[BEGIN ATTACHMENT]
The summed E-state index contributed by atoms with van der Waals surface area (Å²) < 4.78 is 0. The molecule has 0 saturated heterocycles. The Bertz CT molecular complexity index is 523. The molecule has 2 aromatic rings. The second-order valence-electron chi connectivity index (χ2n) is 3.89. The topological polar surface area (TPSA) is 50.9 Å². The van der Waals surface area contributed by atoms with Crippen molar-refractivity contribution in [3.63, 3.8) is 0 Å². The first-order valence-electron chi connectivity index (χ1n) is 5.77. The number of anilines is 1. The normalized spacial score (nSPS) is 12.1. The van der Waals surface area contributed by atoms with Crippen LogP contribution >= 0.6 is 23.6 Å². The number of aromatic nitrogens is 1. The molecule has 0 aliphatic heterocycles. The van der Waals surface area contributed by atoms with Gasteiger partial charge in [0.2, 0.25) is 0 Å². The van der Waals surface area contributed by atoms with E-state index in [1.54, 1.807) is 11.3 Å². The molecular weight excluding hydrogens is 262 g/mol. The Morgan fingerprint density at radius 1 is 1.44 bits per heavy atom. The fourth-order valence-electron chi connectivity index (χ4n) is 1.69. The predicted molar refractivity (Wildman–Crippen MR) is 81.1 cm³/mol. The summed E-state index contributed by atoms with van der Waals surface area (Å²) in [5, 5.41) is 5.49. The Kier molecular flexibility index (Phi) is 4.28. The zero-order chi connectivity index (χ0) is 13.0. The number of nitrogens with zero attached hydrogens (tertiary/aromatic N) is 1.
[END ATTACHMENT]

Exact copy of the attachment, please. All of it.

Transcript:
The summed E-state index contributed by atoms with van der Waals surface area (Å²) < 4.78 is 0. The molecule has 0 saturated heterocycles. The Bertz CT molecular complexity index is 523. The molecule has 2 aromatic rings. The second-order valence-electron chi connectivity index (χ2n) is 3.89. The topological polar surface area (TPSA) is 50.9 Å². The van der Waals surface area contributed by atoms with Crippen molar-refractivity contribution in [3.63, 3.8) is 0 Å². The first-order valence-electron chi connectivity index (χ1n) is 5.77. The number of anilines is 1. The normalized spacial score (nSPS) is 12.1. The van der Waals surface area contributed by atoms with Crippen LogP contribution >= 0.6 is 23.6 Å². The number of aromatic nitrogens is 1. The molecule has 0 aliphatic heterocycles. The van der Waals surface area contributed by atoms with Gasteiger partial charge in [0.2, 0.25) is 0 Å². The van der Waals surface area contributed by atoms with E-state index in [1.54, 1.807) is 11.3 Å². The molecular weight excluding hydrogens is 262 g/mol. The Morgan fingerprint density at radius 1 is 1.44 bits per heavy atom. The fourth-order valence-electron chi connectivity index (χ4n) is 1.69. The predicted molar refractivity (Wildman–Crippen MR) is 81.1 cm³/mol. The summed E-state index contributed by atoms with van der Waals surface area (Å²) in [5, 5.41) is 5.49. The Kier molecular flexibility index (Phi) is 4.28. The zero-order chi connectivity index (χ0) is 13.0. The number of nitrogens with zero attached hydrogens (tertiary/aromatic N) is 1.